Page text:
So the actually placing together of the parts defines the origin in the case of that Toyota, regardless of whether any of the sub-parts are actually manufactured here.    (A note, I’m choosing Toyota only because we recently bought one.  This is not meant in any way to slight the brand as the same holds true for any car brand including the domestics).

Now the above doesn’t sound like a big deal.  So what?  Toyota does considerable combination to build a truck or car.  Well, yes they do.  But let’s look at a more simplistic example.  

Is Screwing In a Circuit Board a Change In Country of Origin?

How about a computer or electronic item.  You can do all the manufacturing of the boards, soldering, and production outside the country.  The act of screwing the motherboard into the box and attaching the ancillary boards is sufficient to change the character of the item and make it made in the USA.   In theory, you could have a cast of thousands producing the sub-parts abroad.  Yet to actually categorize something as made in the USA needs only a handful of people overseeing one robot. 

Made In America is a Marketing Ploy

My point?  I’m all for supporting America’s manufacturing base.  I like to help my community and bring jobs locally.  But…  If you want to be realistic about it simply buying what is labeled as made in your own country is probably not going to cut it.

Percent Sourced Estimates and Country of Origin Claims

Now, there are some twists here.  Some manufacturers denote where their parts are sourced from, though that is not required in all industries.  You’ll see it as parts sourced from X% Country As parts.  My Mazda and Toyota both do a good job of this. Still, again the same concerns exist about the origins of these sub-parts, but your likelihood of accuracy is increased.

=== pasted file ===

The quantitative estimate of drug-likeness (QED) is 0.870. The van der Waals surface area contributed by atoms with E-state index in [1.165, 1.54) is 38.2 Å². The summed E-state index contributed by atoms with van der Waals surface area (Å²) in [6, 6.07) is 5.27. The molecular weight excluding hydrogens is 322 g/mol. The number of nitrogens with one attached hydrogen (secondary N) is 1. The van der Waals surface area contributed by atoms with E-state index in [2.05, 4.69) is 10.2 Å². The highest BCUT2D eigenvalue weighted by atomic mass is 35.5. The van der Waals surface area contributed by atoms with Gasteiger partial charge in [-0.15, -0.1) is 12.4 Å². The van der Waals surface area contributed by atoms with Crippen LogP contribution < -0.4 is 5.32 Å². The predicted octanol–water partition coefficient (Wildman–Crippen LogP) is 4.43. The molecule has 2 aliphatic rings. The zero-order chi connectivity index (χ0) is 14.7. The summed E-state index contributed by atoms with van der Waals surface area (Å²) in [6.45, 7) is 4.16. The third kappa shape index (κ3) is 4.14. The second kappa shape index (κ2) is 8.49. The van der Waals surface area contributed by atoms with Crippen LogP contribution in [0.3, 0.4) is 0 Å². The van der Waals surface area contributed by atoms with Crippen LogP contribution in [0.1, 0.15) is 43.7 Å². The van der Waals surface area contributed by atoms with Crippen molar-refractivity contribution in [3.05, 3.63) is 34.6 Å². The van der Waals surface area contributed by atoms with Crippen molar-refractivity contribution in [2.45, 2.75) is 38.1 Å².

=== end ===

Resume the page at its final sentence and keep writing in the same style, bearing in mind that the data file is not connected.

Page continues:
The Profits From The Activity May Go Somewhere Else Entirely

Usually, the actual profits from the companies activities go to the country where the Intellectual Property is Owned. This is usually tied to either tax havens or the companies headquarters. So a company could manufacture, source, and even sell in one country but collect profit in another. A clear example is domestic American car manufacturers. Very few of their cars are sourced or manufactured here. A good portion of their cars are not even sold here. And yet the profit comes here.

That same process often happens in reverse as well. If you recall this is why I believe buying international investments is so important. A note, the destination of those profits may also not always be clear in the age of subsidiaries. IE that profit might actually be held in a country other than the headquarters location, usually a tax haven. When you hear people talking about corporate repatriation of profit and tax breaks they usually mean bringing that profit back to the company headquarters country.

Wholy Manufactured and Sourced Country of Origin Claims

Finally, you have items listed as wholly originated in a given country.  Just as it sounds all levels of production for these are supposed to be from that country.  These are the only items, at least in the US, that you can truly hope to understand the sourcing.

I Don’t Buy Based On Country Of Origin

My point?  I’m all for supporting local businesses and companies.   If you are like me, then just be wary blindly buying based on your local country or origin products.  Who knows where that item may actually be from.  For the above reasons, I don’t buy based on country of origin. Our new dishwasher? I bought it because it had a good review, was well priced, and had a decent warranty. Country of Origin was never a consideration.

Do you buy specific items based on country of origin?